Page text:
Cats as Therapy Animals for Autistic Children: a Story of Trial and Success

When I was young, I noticed that something didn’t seem correct. Not in my world that is. I couldn’t speak to other people as easy as other individuals. Talking was as easy for other people as exhaling air. To me, talking was like learning to sky dive without a parachute. I also had a wild imagination and it worked against me in designing the worse outcome scenarios possible.

I had the ingrained thought that talking to someone would cause an emotion similar to drowning or that of the world crashing upon me.

From second grade all the way to the end of high school, I had many problems associated with communicating. I was unable to talk to people and walked with my arms to my side. Every time I attempted to talk or even had the thought of talking, I would shake with worry. What would people think about me? What if I stutter or fail to make a point? What if they hit me or hurt me? I had to walk down the halls with my hands fidgeting and hands cupped to avoid all communication.

The Real Pain Begins…

The symptoms didn’t really flare up until 6th grade. The beginning of middle school was really complicated due to the fact that my foster dad had just passed away. We had to relocate several times. During the duration of middle school I did very poor in my classes and played sick most of the time. If there was a social event going on, I would come up with a clever excuse not to go. I felt that no one would understand the way I was.

I had panic attacks, and I found it hard to breathe and to talk at times. My chest often felt as hard as a rock and I didn’t want to experience that. I had a lot of enemies and many people whom hated me for no reason. Even teachers made fun of me and that also lowered my confidence. I suspect it was because I was quiet and different. All this led up to attendance probation and my missing 50 days a year record.

After middle school, I decided I was going to go to high school. Ninth grade started out very bad. Since I was aspergic and did not necessary thrive on human communication, I had a multitude of problems in gym. Sure, it was only like basketball and softball. But by not being able to talk like other people discounted my confidence and even started to affect my physical shape and athletic ability. So I chose to not dress out and accepted the F – the same with art class. I had no confidence, so I gave no effort.

10th grade was the year that I dropped out and swore I would never return. The trouble was too much to bear. Mean students, rude teachers and complicated situations everywhere I went. You can only imagine how annoying it was in the lunch room, not being able to talk. In the summer of that year, I obtained Tiger, a Bengal cat who had graced my life. Tiger was a very friendly cat that often gave me company during troubling times and helped me though a few very difficult situations. I also met a lot of other affectionate animals and caring individuals who helped me.

My Introduction to Animals

11th grade was compared to all the previous years, better. I actually tried in some respects. I almost dropped out twice. One of the only things that kept me going on in school was the humane society volunteer program, and the support from several behavioral places. This program permitted me to volunteer at the humane society two hours a day from school. The volunteering counted for credit hours and went towards the credits needed for graduation.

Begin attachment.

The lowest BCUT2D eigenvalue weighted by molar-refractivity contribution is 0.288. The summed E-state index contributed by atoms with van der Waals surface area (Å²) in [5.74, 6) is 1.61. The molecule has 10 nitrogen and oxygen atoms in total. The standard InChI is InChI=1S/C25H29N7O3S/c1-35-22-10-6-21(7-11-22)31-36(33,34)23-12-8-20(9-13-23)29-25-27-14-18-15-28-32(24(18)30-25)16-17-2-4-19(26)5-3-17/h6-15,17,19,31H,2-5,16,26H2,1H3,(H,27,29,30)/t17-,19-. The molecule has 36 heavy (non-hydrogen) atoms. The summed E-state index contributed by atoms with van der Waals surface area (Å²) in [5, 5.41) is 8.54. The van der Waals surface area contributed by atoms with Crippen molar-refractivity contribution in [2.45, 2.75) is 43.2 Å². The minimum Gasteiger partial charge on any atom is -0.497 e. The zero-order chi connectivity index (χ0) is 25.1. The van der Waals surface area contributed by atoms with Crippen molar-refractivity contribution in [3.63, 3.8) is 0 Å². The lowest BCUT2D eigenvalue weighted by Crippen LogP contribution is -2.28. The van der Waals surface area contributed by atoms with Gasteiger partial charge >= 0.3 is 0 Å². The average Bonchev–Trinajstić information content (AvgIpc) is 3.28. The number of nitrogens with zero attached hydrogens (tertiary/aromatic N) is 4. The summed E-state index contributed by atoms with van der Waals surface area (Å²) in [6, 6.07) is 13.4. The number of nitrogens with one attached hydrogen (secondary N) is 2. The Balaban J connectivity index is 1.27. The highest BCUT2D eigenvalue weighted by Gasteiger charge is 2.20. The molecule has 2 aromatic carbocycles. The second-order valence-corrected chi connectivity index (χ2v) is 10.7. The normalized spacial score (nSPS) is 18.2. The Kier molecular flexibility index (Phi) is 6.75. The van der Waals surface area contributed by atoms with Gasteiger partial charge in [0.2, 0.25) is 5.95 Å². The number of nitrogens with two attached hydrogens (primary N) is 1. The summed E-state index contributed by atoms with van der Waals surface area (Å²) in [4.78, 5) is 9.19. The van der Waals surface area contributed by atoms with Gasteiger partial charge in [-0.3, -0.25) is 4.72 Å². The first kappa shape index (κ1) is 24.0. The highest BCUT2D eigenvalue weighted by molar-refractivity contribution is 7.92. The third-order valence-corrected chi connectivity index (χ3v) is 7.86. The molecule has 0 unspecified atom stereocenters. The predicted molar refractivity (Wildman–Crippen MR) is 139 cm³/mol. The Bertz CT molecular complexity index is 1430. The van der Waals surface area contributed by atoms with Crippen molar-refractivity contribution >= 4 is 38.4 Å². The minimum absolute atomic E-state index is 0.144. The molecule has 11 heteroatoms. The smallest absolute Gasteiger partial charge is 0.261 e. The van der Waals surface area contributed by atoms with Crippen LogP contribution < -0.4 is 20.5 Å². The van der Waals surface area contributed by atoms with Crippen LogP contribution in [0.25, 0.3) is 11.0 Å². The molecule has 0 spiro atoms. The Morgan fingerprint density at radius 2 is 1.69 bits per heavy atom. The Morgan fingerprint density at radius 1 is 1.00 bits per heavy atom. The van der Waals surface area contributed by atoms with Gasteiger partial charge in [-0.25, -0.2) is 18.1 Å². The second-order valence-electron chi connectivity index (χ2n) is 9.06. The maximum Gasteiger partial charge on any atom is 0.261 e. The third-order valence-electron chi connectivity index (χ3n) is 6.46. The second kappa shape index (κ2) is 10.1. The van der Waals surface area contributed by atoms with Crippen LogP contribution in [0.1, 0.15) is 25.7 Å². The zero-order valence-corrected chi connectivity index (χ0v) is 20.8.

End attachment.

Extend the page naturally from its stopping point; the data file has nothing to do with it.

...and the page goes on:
I did not want to let the animals down. I always make sure that I give each cat a certain amount of time of play and love. Via the program, I had the opportunity to pet and play with cats, socialize them and train them. They really enjoyed it. I worked hard to steer their behavior, to understand their thinking and to help them adjust to not having a home and I tried to find them homes for them.

12th grade was the year that I got to volunteer four hours a day at the humane society. They extended my time for being a big animal lover! The next few months that followed, was rough but successful. I got all A’s and I got almost perfect attendance at school. I started feeling better about myself as a individual. Tiger often accompanied me and slept by my side to keep me company. Tiger would even sleep on my computer desk while I worked. My kitty companion and I would often play hide and go seek, and tag. Our favorite time was when we would play with the cat dancer. He can run fast!


I almost dropped out once in 12th grade also, but I made it. If it wasn’t for cats and inspiration from my family, I am almost certain it would have never happened. My mom and my job coaches helped in pushing me and my cats offered the leading line of support. I say that because their company made the difference. Sometimes we just need another understanding companion to spend time with us. Perhaps that is why cats are so good with autistic children; they are just there to understand. Not to judge, criticize or talk. Just to listen. Animals have succeeded where people have not.

It is now after high school and I have a job at my local humane society. I love spending the time with the cats. I have been making a major recovery from aspergers. The primary reason for my success is simple yet often not taught. I have not been trying to recover just for myself. I am trying to improve so that I can do a lot more for animals in the future. That goal requires that I communicate better. I find that when humans try to do things for themselves alone and not for the benefit for others, they are ten times as likely not to succeed. What’s more, it does not give us the confidence to try harder.

Cats make excellent therapy companions. Even if you aren’t autistic, cats always seem to bring us up from the deepest depths of depression and trouble. Cats are certainly a gift to be treasured.


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